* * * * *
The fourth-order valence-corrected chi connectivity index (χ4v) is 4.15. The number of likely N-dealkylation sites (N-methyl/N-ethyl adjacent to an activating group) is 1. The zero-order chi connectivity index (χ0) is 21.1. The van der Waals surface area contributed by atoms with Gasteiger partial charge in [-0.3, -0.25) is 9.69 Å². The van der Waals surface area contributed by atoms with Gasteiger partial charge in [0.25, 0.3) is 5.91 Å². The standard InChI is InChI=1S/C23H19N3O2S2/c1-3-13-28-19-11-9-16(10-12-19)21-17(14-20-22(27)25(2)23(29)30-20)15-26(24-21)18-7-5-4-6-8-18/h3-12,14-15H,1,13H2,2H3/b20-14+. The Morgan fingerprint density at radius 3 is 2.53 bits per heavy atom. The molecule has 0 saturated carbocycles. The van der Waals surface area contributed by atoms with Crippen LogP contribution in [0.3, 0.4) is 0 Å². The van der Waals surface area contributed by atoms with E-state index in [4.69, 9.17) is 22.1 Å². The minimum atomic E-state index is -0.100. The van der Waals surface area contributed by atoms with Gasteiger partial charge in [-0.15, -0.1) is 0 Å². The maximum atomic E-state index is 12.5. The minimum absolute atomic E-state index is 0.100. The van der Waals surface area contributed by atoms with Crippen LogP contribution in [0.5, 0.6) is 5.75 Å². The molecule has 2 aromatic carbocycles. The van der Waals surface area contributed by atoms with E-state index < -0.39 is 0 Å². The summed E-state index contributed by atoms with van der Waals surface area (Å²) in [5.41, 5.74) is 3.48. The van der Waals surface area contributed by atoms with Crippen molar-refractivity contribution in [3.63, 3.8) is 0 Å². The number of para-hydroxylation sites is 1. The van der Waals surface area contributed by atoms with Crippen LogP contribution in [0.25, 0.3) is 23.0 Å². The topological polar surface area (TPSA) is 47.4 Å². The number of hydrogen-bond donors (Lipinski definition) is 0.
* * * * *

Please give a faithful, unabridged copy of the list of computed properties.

The fourth-order valence-corrected chi connectivity index (χ4v) is 4.15. The number of likely N-dealkylation sites (N-methyl/N-ethyl adjacent to an activating group) is 1. The zero-order chi connectivity index (χ0) is 21.1. The van der Waals surface area contributed by atoms with Gasteiger partial charge in [-0.3, -0.25) is 9.69 Å². The van der Waals surface area contributed by atoms with Gasteiger partial charge in [0.25, 0.3) is 5.91 Å². The standard InChI is InChI=1S/C23H19N3O2S2/c1-3-13-28-19-11-9-16(10-12-19)21-17(14-20-22(27)25(2)23(29)30-20)15-26(24-21)18-7-5-4-6-8-18/h3-12,14-15H,1,13H2,2H3/b20-14+. The Morgan fingerprint density at radius 3 is 2.53 bits per heavy atom. The molecule has 0 saturated carbocycles. The van der Waals surface area contributed by atoms with Crippen LogP contribution in [0.3, 0.4) is 0 Å². The van der Waals surface area contributed by atoms with E-state index in [4.69, 9.17) is 22.1 Å². The minimum atomic E-state index is -0.100. The van der Waals surface area contributed by atoms with Gasteiger partial charge in [-0.15, -0.1) is 0 Å². The maximum atomic E-state index is 12.5. The minimum absolute atomic E-state index is 0.100. The van der Waals surface area contributed by atoms with Crippen LogP contribution in [0.5, 0.6) is 5.75 Å². The molecule has 2 aromatic carbocycles. The van der Waals surface area contributed by atoms with E-state index < -0.39 is 0 Å². The summed E-state index contributed by atoms with van der Waals surface area (Å²) in [5.41, 5.74) is 3.48. The van der Waals surface area contributed by atoms with Crippen molar-refractivity contribution in [3.63, 3.8) is 0 Å². The number of para-hydroxylation sites is 1. The van der Waals surface area contributed by atoms with Crippen LogP contribution in [0.25, 0.3) is 23.0 Å². The topological polar surface area (TPSA) is 47.4 Å². The number of hydrogen-bond donors (Lipinski definition) is 0.